At the starting of the editing process, you may want to sit down and make a game plan, writing out what you are going to focus on for each draft, and then perhaps, breaking it down further for each one. Here is what my plan currently looks like. Each number is a draft.

1- Plot (continuity, fill plot holes, look for opportunities to ramp up emotion, tension, conflict, originality--opportunities to basically push the story further, take it to the next level, rearrange sequence of events and scenes as needed)
2- Theme (so characters can fit those roles)
3- Characterization (consistency, realistic, complexity, character arcs)
4- Setting basics (not details. Time of the year, weather etc. effect the plot and everything, and can be symbolic. Flesh out the place.)

After the big four, you can look and decide the medium sized to small sized elements that need attention. I've been trying to learn how to get better at dialogue, voice, and action scenes, so those will get their own passes.

5- Dialogue and Voice
6- Nail action scenes
7- Details and style (Hooks, humor beats, beautify the prose, create stunning similes and metaphors and astounding images. Take advantage of setting and appeal to all the senses throughout. Eliminating "favorite" or overused words.)

You might want to tailor these elements to fit your weaknesses. For example, on seven, I said "humor beats." I want to make sure I have some short, funny moments or lines, but with this story, they aren't exactly rushing out onto the page, so I want to look at ways to add a touch more here and there.

It's only a Plan


If you decide to go this route, it's okay to fix more than one element in any given draft. For example, I shift between viewpoint characters in my story, but I haven't figured out every shift yet, so I'm going to experiment with viewpoint through each draft. I also might dabble with character in almost every draft as well, but I have a pass set aside that focuses on character. This game plan is just to help your focus.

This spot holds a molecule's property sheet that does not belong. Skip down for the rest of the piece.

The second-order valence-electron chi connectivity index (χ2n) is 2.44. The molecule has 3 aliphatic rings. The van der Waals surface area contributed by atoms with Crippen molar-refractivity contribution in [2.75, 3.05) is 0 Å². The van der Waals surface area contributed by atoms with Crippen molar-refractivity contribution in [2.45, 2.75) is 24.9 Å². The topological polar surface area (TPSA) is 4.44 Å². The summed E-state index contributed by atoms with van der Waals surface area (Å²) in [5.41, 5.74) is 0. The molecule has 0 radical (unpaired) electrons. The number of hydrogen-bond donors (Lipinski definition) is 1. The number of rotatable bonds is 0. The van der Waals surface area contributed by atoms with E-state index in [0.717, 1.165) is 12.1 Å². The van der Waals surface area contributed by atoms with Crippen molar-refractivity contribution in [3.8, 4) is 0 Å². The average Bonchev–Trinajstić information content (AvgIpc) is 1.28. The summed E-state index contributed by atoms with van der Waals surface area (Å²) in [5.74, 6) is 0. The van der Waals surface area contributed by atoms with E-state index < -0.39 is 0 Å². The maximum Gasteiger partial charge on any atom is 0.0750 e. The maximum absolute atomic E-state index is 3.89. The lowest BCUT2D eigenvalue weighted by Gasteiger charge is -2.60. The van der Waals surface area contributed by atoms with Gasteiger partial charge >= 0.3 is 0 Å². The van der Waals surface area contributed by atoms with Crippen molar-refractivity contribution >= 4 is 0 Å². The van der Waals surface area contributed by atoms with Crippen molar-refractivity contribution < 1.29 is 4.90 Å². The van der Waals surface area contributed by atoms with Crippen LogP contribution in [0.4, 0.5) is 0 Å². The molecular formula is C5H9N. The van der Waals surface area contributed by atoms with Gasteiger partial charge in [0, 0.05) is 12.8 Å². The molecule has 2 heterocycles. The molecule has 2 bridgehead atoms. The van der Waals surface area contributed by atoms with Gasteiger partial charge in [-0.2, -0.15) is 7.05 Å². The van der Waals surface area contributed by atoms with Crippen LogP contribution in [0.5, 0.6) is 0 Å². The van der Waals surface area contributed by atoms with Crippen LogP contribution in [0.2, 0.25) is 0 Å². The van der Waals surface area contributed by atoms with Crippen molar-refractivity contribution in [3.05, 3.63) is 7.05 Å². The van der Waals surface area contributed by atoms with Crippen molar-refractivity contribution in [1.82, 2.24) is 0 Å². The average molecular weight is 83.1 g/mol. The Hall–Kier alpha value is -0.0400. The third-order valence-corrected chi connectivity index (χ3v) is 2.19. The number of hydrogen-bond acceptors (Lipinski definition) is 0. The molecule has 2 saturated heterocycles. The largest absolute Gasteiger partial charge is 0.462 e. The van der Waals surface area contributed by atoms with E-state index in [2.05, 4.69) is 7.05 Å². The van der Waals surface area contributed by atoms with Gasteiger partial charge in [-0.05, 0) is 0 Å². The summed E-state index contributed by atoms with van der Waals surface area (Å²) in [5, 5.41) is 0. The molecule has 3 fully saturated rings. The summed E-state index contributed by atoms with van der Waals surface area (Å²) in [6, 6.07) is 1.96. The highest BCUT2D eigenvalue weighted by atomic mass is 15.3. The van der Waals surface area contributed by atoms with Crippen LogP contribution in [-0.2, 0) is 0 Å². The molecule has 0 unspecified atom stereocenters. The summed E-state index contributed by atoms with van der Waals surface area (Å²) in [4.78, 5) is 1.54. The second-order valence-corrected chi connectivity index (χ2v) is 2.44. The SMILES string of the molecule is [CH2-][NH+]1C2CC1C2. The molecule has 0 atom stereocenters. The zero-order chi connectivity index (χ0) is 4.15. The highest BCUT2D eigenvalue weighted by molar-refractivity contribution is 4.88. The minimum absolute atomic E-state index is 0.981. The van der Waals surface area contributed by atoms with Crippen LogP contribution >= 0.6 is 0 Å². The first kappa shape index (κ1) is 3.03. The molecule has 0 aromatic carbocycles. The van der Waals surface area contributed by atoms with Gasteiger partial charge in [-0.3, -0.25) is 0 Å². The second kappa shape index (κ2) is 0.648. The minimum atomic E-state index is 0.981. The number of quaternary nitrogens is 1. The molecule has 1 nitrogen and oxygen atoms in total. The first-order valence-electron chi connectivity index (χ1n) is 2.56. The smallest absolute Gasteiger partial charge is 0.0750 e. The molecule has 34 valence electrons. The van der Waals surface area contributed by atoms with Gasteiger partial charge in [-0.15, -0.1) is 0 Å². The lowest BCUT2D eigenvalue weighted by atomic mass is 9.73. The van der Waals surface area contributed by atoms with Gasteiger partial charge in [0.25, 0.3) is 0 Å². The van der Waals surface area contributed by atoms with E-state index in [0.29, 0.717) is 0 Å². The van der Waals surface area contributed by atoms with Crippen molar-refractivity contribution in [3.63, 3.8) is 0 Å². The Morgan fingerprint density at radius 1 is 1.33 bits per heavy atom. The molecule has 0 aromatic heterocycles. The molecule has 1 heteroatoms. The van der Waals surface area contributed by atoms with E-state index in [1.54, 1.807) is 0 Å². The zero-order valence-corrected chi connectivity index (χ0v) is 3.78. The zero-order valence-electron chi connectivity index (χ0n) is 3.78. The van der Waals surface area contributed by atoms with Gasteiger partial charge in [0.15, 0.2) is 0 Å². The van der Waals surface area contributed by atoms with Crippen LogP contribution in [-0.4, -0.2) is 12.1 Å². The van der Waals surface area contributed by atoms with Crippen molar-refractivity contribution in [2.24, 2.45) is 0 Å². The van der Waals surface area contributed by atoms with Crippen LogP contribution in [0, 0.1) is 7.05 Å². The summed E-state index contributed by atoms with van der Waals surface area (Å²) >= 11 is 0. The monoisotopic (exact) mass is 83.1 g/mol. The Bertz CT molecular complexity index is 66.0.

Remember, it's just a plan, a guideline. It should be working for you. You shouldn't be working for it. So if you deviate, don't stress out.

As a writer, you have to discover what methods work best for you.

However, that doesn't always mean doing what feels good. I feel good working on beautiful descriptions and details, but those are time consuming and can be a waste of energy if I don't know where the story is going. I feel like I'm nailing my story, when in fact the most important parts--the parts you can't actually see--are a mess. So, I'm learning this process of focusing on the plot first and letting my prose sound ugly for now.

What are your thoughts? What works best for you when you're editing?

4 comments:

  1. This is exactly what I needed to get my head straight and edit. Thanks!

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  2. This is a good approach; such a great post. I like that you focus on the bigger picture things and not the little things first.

    "You're less likely to invest a large chunk of time into a scene that will eventually be cut or changed."

    I had never thought about it like that, but I think you nailed it!! Excellent and spot on!

    I'd probably disagree with you on your application of the MICE quotient, but if you are looking for "big picture" type of things to tackle first then that is as good a place to start as any.

    On a side note, I can't wait to read your book!

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    Replies
    1. Thanks James! Glad I nailed that part! Yay! I'd like to hear more about your opinion on the MICE quotient sometime.

      And quite honestly, I can't wait until I'm ready to have you critique my book! :D